College stays at No. 9 in U.S. News rankings

by Ithan Peltan | 9/14/02 5:00am

For the third-straight year, Dartmouth earned the number-nine spot in U.S. News and World Report's annual college rankings.

Released yesterday on usnews.com, Princeton retained the first place in the 2003 listing, and Harvard and Yale stayed tied at second. Penn moved up one spot, tying for fourth with the Massachusetts and California Institutes of Technology, Duke, and Stanford. Columbia, Cornell and Brown rounded out the Ivy League at 10th, 14th and 17th, respectively.

The controversial rankings are based largely on surveys filled out by college administrators and weight most heavily such factors as academic reputation, graduation/retention rates and faculty resources.

Many college admissions officers publicly dismiss the magazine's list, questioning its methodology and its ability to gauge the qualitative factors that make for a good fit between a student and his or her college.

University officials at top-ranked Princeton downplayed the significance of rankings in a press release because "the methodology in this report and similar surveys cannot capture the distinctiveness of any institution or whether one or another university might be an appropriate match for any individual student."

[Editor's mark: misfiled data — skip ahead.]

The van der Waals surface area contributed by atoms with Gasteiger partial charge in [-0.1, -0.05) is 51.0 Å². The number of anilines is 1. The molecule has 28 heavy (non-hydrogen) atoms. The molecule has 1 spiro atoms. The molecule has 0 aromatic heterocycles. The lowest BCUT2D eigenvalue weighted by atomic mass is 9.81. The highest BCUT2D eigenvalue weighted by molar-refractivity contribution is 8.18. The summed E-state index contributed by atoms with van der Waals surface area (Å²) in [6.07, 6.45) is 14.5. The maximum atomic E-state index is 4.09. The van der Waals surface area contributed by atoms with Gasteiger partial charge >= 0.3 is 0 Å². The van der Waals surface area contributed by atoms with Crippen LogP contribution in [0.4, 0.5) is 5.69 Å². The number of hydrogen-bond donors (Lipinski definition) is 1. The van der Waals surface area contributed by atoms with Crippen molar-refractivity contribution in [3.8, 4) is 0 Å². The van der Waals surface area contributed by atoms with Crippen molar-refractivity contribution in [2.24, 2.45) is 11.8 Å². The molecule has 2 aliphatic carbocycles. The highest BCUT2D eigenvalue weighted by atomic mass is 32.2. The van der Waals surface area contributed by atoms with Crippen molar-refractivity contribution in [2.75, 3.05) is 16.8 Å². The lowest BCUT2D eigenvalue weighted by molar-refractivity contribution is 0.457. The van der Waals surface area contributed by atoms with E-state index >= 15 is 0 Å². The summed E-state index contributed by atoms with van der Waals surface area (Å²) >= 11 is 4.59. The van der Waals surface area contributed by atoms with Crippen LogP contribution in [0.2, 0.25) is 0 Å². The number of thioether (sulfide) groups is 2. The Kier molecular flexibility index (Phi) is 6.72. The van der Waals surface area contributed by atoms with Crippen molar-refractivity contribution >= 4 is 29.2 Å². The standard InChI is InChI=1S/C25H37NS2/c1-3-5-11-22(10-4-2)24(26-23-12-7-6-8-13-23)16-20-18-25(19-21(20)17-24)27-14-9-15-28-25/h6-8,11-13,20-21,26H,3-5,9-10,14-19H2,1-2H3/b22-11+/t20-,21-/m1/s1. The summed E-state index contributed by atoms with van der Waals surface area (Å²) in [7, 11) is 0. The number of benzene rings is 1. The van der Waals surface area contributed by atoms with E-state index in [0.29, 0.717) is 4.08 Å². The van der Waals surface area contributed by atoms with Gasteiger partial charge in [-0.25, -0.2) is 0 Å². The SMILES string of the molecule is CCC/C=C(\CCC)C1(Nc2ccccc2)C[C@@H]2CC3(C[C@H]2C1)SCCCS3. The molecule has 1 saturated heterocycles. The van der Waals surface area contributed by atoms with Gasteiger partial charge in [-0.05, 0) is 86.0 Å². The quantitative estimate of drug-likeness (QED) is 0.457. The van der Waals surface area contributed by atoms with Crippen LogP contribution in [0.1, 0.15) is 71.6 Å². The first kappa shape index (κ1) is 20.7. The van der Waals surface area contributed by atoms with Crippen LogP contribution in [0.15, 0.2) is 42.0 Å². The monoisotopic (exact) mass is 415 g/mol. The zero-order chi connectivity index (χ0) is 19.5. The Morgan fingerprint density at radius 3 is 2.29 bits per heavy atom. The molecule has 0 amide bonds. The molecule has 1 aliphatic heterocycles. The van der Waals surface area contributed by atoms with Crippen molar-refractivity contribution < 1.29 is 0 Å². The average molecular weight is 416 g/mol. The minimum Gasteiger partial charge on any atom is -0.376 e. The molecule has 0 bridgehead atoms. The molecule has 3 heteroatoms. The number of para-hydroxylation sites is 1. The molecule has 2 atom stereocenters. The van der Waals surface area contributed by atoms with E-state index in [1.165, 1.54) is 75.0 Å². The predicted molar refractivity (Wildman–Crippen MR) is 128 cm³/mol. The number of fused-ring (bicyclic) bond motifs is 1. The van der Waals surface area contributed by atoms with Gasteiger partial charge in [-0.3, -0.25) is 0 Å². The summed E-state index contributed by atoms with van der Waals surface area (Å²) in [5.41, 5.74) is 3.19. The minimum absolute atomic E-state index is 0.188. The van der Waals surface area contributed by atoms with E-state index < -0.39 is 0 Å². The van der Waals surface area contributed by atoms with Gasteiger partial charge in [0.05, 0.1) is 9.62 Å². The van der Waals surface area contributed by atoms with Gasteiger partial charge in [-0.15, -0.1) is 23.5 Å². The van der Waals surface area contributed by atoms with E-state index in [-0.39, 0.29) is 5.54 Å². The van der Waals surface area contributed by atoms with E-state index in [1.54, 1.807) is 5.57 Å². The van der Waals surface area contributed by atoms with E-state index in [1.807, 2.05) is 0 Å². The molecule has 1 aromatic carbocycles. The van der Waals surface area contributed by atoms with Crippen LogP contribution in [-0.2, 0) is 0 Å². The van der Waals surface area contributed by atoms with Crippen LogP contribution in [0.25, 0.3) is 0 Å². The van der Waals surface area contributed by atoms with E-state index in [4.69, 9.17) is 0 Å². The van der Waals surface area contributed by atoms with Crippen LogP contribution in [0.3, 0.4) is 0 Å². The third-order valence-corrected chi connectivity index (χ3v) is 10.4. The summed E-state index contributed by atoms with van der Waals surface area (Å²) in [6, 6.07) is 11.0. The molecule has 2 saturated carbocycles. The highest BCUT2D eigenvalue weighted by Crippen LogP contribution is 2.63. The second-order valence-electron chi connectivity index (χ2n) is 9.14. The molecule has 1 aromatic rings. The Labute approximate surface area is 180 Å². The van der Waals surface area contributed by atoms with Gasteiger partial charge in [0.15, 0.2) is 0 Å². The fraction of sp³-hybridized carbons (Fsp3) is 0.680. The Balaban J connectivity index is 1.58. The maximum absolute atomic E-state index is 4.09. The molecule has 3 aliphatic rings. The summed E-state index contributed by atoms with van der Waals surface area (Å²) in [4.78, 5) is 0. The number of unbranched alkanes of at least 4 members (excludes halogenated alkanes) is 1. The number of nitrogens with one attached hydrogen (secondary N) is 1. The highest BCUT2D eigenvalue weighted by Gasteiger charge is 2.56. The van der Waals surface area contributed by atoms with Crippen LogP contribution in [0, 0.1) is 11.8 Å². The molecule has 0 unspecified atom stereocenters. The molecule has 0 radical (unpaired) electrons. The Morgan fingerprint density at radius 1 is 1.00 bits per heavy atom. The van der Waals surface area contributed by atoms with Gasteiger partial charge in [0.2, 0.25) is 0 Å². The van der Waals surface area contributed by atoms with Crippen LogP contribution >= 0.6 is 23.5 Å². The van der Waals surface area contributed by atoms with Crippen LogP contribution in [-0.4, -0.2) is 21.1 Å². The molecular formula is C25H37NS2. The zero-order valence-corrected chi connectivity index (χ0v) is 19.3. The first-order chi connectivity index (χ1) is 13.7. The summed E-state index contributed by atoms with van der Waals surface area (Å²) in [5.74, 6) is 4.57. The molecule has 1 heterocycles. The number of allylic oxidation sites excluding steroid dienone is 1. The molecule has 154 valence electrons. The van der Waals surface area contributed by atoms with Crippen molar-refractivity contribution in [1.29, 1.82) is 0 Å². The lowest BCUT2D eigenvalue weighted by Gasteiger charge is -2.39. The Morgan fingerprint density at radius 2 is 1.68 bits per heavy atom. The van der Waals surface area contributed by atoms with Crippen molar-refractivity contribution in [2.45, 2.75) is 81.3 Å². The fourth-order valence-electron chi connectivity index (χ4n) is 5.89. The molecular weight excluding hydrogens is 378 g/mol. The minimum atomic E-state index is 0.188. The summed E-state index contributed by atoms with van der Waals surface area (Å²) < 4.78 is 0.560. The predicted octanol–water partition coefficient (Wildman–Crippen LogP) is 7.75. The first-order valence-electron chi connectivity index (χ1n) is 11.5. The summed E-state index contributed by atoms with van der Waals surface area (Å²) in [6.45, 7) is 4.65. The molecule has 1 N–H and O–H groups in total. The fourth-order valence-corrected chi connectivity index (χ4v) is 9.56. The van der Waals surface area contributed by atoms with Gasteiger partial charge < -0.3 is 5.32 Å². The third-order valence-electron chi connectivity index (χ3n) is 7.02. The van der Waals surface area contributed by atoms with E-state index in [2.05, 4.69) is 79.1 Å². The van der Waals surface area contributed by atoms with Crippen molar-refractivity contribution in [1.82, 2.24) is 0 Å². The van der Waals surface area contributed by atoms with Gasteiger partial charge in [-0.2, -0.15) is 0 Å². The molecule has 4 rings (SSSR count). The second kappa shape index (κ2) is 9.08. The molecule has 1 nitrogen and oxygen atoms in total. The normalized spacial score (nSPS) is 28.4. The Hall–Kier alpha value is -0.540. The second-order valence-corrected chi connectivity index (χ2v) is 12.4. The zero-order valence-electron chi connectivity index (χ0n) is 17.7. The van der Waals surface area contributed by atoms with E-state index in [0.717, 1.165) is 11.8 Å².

Nevertheless, the rankings' September release is always closely watched, a sign of the importance the rankings play in the decisions made by prospective applicants and even admitted students.

A Cornell survey released in 1999 suggested that when a school drops in the rankings, it experiences a decline in the number and quality of applicants.

In an interview with the Associated Press, U.S. News Managing Editor Brian Kelly said he regrets the emphasis colleges and the media place on the rankings. But he argued that the rankings are better than any other option on the market.

"The point of the critics is that this is not a valid way to look at colleges," Kelly said. "They say you have to look at what kids are actually learning and what their experiences are on campus, how much time are they spending with professors and so forth. Well, that's a nice notion, but to actually quantify that is very difficult."